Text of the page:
Reading the Comics, March 11, 2017: Accountants Edition


And now I can wrap up last week’s delivery from Comic Strip Master Command. It’s only five strips. One certainly stars an accountant. one stars a kid that I believe is being coded to read as an accountant. The rest, I don’t know. I pick Edition titles for flimsy reasons anyway. This’ll do.

Ryan North’s Dinosaur Comics for the 6th is about things that could go wrong. And every molecule of air zipping away from you at once is something which might possibly happen but which is indeed astronomically unlikely. This has been the stuff of nightmares since the late 19th century made probability an important part of physics. The chance all the air near you would zip away at once is impossibly unlikely. But such unlikely events challenge our intuitions about probability. An event that has zero chance of happening might still happen, given enough time and enough opportunities. But we’re not using our time well to worry about that. If nothing else, even if all the air around you did rush away at once, it would almost certainly rush back right away.

'The new SAT multiple-choice questions have 4 answers instead of 5, with no penalty for guessing.' 'Let's see ... so if I took it now ... that would be one chance in four, which would be ... 25%?' 'Yes.' 'But back when I took it, my chances were ... let's see ... um ...' 'Remember, there's no penalty for guessing.'
Steve Kelley and Jeff Parker’s Dustin for the 7th of March, 2017. It’s the title character doing the guessing there. Also, Kelley and Parker hate their title character with a thoroughness you rarely see outside Tom Batiuk and Funky Winkerbean. This is a mild case of it but, there we are.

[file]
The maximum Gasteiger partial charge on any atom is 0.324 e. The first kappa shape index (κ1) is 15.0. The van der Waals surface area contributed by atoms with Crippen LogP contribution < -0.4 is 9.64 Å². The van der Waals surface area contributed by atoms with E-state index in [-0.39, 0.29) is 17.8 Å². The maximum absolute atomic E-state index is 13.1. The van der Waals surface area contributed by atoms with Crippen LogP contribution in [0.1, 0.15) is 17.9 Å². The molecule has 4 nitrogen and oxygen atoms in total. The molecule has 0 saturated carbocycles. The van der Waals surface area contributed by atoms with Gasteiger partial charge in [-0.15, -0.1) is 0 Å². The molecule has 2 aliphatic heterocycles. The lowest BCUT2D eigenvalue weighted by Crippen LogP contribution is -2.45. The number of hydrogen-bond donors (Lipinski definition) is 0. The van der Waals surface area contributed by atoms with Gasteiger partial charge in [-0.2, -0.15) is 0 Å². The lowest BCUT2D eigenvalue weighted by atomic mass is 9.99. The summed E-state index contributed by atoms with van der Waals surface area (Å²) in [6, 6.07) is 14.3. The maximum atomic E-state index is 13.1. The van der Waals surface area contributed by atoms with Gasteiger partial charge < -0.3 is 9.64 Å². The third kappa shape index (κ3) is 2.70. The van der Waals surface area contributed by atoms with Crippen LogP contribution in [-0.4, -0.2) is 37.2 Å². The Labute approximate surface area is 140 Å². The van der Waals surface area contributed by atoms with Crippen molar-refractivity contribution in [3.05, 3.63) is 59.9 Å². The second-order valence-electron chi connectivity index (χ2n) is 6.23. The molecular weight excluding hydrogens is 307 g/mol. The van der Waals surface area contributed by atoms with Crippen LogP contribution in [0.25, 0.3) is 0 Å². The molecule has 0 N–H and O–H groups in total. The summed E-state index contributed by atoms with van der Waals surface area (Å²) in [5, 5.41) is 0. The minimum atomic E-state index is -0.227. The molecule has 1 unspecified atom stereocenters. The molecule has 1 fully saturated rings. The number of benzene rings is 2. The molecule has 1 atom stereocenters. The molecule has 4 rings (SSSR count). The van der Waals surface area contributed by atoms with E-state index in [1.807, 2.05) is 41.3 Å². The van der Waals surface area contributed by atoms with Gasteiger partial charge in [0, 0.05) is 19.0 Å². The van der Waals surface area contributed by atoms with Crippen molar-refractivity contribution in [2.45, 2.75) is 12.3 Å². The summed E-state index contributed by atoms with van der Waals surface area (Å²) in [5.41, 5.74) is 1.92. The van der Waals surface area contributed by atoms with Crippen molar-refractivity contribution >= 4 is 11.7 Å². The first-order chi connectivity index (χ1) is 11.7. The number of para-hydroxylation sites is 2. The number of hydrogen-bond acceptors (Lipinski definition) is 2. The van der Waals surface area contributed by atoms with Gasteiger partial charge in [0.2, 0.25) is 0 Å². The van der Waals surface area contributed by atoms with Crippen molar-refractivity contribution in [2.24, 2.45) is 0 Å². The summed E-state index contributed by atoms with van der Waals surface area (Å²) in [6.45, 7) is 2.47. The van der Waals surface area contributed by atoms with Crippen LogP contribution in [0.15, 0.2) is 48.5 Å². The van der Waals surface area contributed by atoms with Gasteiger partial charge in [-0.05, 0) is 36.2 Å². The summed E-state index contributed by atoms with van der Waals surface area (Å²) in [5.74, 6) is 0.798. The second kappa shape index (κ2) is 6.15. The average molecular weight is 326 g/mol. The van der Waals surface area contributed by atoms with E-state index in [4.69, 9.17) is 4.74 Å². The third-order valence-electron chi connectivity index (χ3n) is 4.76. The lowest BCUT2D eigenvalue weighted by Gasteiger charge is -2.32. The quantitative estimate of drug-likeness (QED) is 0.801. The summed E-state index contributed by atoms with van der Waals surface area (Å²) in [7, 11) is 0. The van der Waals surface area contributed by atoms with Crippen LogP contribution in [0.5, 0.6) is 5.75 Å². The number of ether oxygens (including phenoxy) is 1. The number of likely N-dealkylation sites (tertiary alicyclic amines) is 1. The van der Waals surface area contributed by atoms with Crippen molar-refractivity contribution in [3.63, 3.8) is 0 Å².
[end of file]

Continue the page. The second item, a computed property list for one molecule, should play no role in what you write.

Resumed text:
Steve Kelley and Jeff Parker’s Dustin for the 7th of March talks about the SATs and the chance of picking right answers on a multiple-choice test. I haven’t heard about changes to the SAT but I’ll accept what the comic strip says about them for the purpose of discussion here. At least back when I took it the SAT awarded one point to the raw score for a correct answer, and subtracted one-quarter point for a wrong answer. (The raw scores were then converted into a 200-to-800 range.) I liked this. If you had no idea and guessed on answers you should expect to get one in five right and four in five wrong. On average then you would expect no net change to your raw score. If one or two wrong answers can be definitely ruled out then guessing from the remainder brings you a net positive. I suppose the change, if it is being done, is meant to be confident only right answers are rewarded. I’m not sure this is right; it seems to me there’s value in being able to identify certainly wrong answers even if the right one isn’t obvious. But it’s not my test and I don’t expect to need to take it again either. I can expression opinions without penalty.

Mark Anderson’s Andertoons for the 7th is the Mark Anderson’s Andertoons for last week. It’s another kid-at-the-chalkboard panel. What gets me is that if the kid did keep one for himself then shouldn’t he have written 38?

Brian Basset’s Red and Rover for the 8th mentions fractions. It’s just there as the sort of thing a kid doesn’t find all that naturally compelling. That’s all right I like the bug-eyed squirrel in the first panel.

'The happy couple is about to cut the cake!' 'What kind is it?' 'A math cake.' (It has a square root of 4 sign atop it.)
Bill Holbrook’s On The Fastrack for the 9th of March, 2017. I confess I’m surprised Holbrook didn’t think to set the climax a couple of days later and tie it in to Pi Day.

Bill Holbrook’s On The Fastrack for the 9th concludes the wedding of accountant Fi. It uses the square root symbol so as to make the cake topper clearly mathematical as opposed to just an age.

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Author: Joseph Nebus

I was born 198 years to the day after Johnny Appleseed. The differences between us do not end there.

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